Then I got caught up in comics again, and though I had presented my second paper on IRON MAN, I still hadn’t published either. What’s wrong with me? I was just doing a million things at once, and tackling other comicsy writing. Then the New York Review of Science Fiction got wind of the abstract I had sent them once, for an article combining those two original papers into one, and wrote to me. It really was like finding a 20 dollar bill in your pocket you had forgotten about. I jumped on it, updated the article, and they were kind enough to feature the new article in their “Special Mythology and Movies Issue”, #297, out in June 2013. The NYRSF, a venerable Sci-Fi journal, is digital these days, and remarkably affordable, so I’ll plug this issue for a download of only 2.99 which you can find here. The films ARGO and JOHN CARTER also feature in this issue.
Here’s my abstract for the article, as originally submitted to the journal:
“Deweaponizing Stark: Powering the Culture Hero in Jon Favreau’s Iron Man 1 and 2”
This study investigates the manner in which Jon Favreau’s films Iron Man 1 and 2 encompass the development of the social hero and the culture hero. Criteria for the classification of social hero and culture hero are drawn from the theoretical framework of psychoanalysts Carl Jung and Erich Neumann. The arc of development present in Iron Man 1 and 2, and the presentation of the culture hero in the Irish Mythological Cycle, in the person of Lugh Lamfada, are compared to demonstrate consistency in the development of the western concept of culture hero and its modern relevance.
What you have here is, in updated form, essentially my earliest writings about superheroes, so I’ll remain sentimental about it. In that time, IRON MAN 3 has been released, a film I also enjoyed immensely and may some time write about, but I was thrilled to review it in real-time at The Beat as a comics journalist, too. You can find my review of IRON MAN 3 here, if you’re interested. My take on IRON MAN 3 is that we really get to meet “the Mechanic” Tony Stark, and that this has a particularly part to play in Iron Man mythology.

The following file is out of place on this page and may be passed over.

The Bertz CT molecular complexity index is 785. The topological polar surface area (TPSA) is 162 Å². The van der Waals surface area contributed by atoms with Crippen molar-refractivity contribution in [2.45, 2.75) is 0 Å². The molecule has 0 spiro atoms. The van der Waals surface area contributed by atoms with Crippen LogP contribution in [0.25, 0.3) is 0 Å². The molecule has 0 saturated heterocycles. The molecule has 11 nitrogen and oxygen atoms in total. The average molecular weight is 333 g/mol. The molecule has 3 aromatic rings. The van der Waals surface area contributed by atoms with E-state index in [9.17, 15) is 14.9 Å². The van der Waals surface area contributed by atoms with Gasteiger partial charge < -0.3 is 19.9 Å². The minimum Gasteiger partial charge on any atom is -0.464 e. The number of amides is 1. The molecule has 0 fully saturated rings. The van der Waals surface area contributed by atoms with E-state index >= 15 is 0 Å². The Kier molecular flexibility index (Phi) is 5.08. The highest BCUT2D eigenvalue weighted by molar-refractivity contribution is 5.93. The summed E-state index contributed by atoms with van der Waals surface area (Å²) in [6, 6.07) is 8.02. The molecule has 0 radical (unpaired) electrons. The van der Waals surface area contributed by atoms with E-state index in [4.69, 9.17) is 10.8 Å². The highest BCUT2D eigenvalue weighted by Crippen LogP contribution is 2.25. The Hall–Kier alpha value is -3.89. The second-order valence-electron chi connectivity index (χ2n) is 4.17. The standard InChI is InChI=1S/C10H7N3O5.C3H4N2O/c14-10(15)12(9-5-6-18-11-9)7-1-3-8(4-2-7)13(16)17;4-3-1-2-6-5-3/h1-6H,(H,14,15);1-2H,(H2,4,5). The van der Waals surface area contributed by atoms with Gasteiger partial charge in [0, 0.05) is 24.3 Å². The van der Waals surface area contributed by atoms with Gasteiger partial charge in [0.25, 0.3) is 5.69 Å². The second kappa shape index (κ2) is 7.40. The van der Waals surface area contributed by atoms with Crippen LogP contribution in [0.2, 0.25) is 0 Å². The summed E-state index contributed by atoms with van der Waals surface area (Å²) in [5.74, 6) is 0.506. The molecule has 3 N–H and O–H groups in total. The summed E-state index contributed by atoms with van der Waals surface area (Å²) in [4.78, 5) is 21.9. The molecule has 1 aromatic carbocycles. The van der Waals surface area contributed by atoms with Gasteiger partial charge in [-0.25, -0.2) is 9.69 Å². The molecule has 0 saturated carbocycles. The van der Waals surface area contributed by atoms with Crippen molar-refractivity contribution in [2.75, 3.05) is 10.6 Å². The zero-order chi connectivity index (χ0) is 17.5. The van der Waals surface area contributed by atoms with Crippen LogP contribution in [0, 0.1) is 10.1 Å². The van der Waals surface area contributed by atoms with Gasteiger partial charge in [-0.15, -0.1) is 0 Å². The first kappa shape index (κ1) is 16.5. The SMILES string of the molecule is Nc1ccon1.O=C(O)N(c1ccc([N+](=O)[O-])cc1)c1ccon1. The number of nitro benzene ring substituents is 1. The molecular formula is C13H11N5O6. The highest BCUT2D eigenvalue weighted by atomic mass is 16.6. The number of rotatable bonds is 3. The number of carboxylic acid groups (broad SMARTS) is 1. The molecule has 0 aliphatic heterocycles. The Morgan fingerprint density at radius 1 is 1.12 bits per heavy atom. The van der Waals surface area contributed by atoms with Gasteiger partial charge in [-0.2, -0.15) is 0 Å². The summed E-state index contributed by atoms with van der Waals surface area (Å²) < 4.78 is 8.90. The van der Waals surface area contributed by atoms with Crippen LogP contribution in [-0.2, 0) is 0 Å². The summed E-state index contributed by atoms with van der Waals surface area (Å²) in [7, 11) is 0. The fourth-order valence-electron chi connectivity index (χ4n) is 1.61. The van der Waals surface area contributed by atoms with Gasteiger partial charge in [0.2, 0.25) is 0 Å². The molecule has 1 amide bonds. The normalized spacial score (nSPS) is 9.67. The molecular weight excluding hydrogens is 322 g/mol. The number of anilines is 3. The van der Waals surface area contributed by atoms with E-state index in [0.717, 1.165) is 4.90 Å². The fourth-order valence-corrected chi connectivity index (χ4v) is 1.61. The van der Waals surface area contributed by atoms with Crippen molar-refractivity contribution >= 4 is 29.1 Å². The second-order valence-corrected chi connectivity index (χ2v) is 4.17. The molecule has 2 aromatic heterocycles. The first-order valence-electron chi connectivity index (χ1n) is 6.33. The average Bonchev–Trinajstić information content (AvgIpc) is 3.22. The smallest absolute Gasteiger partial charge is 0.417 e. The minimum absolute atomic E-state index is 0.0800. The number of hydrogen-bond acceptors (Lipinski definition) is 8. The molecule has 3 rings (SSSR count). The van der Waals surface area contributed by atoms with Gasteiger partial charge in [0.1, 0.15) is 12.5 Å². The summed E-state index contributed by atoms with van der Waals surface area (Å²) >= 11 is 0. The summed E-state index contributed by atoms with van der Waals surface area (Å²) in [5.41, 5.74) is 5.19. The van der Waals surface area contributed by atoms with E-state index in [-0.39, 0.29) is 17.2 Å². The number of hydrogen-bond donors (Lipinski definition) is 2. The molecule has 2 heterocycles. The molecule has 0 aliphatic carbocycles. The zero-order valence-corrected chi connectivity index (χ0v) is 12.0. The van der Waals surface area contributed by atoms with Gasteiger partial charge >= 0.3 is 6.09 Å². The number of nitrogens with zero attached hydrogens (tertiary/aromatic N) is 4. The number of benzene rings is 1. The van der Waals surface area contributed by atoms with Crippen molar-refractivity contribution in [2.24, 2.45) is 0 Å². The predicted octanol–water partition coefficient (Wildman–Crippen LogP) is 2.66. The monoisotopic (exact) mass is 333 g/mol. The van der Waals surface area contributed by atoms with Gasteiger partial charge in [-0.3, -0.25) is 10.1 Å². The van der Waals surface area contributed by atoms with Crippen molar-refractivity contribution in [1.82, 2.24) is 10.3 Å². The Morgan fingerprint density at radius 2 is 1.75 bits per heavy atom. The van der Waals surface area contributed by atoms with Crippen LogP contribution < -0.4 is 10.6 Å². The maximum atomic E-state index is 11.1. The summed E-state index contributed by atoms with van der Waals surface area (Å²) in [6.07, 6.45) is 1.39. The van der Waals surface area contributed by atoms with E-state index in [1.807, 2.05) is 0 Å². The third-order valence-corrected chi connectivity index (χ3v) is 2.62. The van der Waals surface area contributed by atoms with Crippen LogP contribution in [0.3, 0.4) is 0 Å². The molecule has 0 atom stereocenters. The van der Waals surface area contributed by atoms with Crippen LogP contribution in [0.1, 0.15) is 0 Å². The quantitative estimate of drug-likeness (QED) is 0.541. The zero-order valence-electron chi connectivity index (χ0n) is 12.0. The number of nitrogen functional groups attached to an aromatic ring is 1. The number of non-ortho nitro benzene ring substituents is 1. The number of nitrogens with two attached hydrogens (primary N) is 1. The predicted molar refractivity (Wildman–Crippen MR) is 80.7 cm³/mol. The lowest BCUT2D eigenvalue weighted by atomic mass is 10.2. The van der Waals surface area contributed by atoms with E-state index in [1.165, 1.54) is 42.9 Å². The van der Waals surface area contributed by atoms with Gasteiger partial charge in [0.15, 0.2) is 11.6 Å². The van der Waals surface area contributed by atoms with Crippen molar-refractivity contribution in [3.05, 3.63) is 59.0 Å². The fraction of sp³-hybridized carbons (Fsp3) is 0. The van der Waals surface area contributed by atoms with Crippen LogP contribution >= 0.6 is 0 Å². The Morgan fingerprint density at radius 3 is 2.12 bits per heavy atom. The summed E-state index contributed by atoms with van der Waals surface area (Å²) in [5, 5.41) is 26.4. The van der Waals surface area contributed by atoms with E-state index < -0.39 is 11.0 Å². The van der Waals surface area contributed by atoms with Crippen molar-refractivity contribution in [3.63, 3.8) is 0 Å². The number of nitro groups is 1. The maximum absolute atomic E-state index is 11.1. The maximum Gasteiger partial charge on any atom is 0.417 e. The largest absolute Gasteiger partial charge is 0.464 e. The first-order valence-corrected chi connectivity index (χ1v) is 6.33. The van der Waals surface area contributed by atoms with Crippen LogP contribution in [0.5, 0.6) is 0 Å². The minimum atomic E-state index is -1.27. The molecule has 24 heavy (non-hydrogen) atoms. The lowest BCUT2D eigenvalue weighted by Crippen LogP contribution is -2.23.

IRON MAN will always be one of my favorite heroes because I think he really does encapsulate so much about our anxieties and aspirations in an immediate way. I’m glad my writings on him finally found a home and hope you enjoy my mythological perambulations on the subject.
Studio YOLO poses a challenge each month to adapt a short script into comics form. This month the text is called “Forgiven” by Jess Ruliffson and this is my submission:
WonderCon this year was a unique experience for me for several reasons. Firstly, I’d never been to this con before, and though, truth be told, I would’ve enjoyed if it’d been held in San Francisco, since I’ve never been there either, the fact that it was held in Anaheim meant that I got to hang out with two of my best geek friends Michele Brittany (a pop culture scholar and photographer) and Nick Diak (another pop culture scholar with an encyclopedic knowledge of film and strange music) who are local to Anaheim. That gave me a little more confidence in tackling the new. It had also been several years since I’d made it out to the West Coast, but the occasion that inspired me to get on a plane was being invited by my comics scholar friend Chris Angel, one of the founders of the Denver Comic Con (which I’ll also be checking out this year) to participated in a Comics Studies Conference panel on publishing comics scholarship these days. With Chris and I in the panel was another prominent and groundbreaking scholar Rob Weiner, editor of a vast array of scholarly books on comics, music, and film, and really a pioneer in publishing on those subjects in the world of academia (his most recent book is Web-Spinning Heroics, on Spider-Man).